Nothing like hearing those words makes a mommy stop. “Uh oh” was the second word that Leighton learned how to say (his first was Daisy, the name of our dog). For Caedmon it was his first word.
Caedmon is at the stage where he uses it often. Most of the time it is not a real “uh oh”. While driving home from church last Sunday, I heard him throw his paci to the back of the van, and then he started a chorus- “Uh oh, Uh oh, Uh oh”. I told him that it’s not really an “uh oh” if you intentionally throw your paci. I have watched him pick up a carrot off his plate at dinner and chuck it to the ground and then look at me and say “Uh oh”. It’s really hard not to laugh.
There are things in life that often happen as accidents, or “uh ohs”. Pregnancies are sometimes seen as accidents or “uh ohs”. I can’t tell you how many patients I have seen and talked to that are shocked that they are pregnant. I usually follow up telling them the news with the questions, “were you trying to get pregnant? And “were you using anything for birth control?” I’m always amazed that both questions are usually answered with a “no” and yet they are totally surprised that they are pregnant.
Adoption however is not something that is done by accident. No one goes through the mound of paperwork, the interviews, the waits, and the emotion, the whole time saying, “uh oh”. Perhaps that’s the reason there is so much introspection and evaluation of motives with adoption. I can’t tell you how many times Clint and I have questioned each other and ourselves about our motives or if we are making the best decision or what conditions we are comfortable with.
When someone finds out they are pregnant, they aren’t questioned about their motives for being parents, they don’t open their home to have a stranger come in and evaluate if their home is safe enough, or go through interviews to figure out if they would be “good parents”. They don’t have to sit down and write about their time in elementary school and how that shaped them into the person that they are today. They aren’t questioned about the time they went to see the counselor during college because they were stressed out and overwhelmed and not sure if they were depressed or not.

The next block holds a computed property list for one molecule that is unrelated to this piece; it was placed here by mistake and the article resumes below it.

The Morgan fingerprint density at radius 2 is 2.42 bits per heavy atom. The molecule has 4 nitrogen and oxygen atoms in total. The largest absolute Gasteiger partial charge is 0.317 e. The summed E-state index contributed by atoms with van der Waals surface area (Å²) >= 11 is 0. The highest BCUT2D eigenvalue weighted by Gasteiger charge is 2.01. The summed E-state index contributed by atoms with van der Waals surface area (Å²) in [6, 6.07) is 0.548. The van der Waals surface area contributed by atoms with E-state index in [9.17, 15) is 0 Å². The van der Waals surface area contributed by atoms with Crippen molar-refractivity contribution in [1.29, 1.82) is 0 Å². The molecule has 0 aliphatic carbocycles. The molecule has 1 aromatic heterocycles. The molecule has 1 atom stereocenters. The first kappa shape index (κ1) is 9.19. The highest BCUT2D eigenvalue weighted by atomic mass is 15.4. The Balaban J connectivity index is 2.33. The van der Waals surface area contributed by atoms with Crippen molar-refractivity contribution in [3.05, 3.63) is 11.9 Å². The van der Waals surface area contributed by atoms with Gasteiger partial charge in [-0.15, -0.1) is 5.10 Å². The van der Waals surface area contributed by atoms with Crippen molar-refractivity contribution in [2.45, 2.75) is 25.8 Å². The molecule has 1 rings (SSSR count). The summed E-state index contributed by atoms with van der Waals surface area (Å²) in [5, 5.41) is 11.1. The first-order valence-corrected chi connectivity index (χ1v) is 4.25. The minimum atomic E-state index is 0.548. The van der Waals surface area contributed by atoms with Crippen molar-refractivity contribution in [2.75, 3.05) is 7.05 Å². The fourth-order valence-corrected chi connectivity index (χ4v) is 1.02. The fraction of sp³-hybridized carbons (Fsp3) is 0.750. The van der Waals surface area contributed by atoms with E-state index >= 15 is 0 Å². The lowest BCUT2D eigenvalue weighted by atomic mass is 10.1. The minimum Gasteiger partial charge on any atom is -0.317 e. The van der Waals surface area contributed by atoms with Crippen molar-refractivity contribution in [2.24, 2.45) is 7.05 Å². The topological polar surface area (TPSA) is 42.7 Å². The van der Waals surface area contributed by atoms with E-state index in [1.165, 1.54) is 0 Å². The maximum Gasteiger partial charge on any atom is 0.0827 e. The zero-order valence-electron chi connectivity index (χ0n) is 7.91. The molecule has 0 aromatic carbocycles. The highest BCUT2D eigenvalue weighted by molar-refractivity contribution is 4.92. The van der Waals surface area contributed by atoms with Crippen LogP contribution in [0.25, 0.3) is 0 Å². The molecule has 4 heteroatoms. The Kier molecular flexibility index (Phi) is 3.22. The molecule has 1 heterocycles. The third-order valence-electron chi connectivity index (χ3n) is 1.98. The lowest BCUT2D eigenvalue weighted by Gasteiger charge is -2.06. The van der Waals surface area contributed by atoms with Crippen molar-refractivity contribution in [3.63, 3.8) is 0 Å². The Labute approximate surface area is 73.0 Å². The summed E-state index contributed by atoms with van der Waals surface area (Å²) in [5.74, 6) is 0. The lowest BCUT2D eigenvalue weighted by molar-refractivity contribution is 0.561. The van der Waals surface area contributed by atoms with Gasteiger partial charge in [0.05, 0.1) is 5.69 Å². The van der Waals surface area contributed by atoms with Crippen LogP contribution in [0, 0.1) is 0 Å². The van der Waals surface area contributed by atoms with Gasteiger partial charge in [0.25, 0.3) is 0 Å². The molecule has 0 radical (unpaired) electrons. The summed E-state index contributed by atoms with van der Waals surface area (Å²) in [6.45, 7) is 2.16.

On top of that in the adoption process one is handed a file and then has to go through it and decide if the problems, potential issues or exposures during gestation and decide if that child is the right one for their family. Adoption is not an “uh oh”. There is too much planning, knowing, questioning for that to be. And at the same time, there is so much unknown.
I think it would be easier if there were more “uh ohs” with adoption. I think I have gotten to the point to where I’m overthinking everything and questioning all my thoughts and feelings. I think it would be easier if I didn’t know what little I knew about a baby’s past and didn’t have to feel like my intentions and desires were being questioned at each step of the way. I think it would be so much easier without the knowledge that before I can bring the little guy home I have to go stand before a judge across the ocean and through a translator try and explain my desires and wants to bring him home.
And yet, right now that’s the reality, there’s no “uh oh” involved. Whether I know a lot or a little about a little boy and can exactly put in to words my motivations or not, there is a little boy who doesn’t have a family and ours is a family that needs a little boy. Deep down I have to remember no matter how in control or out of control or overwhelmed by the decisions, there is a God who is in control and who does see All and know All. And He has never said “uh oh”.
Check out my husband’s blog at http://www.amorningcalm.com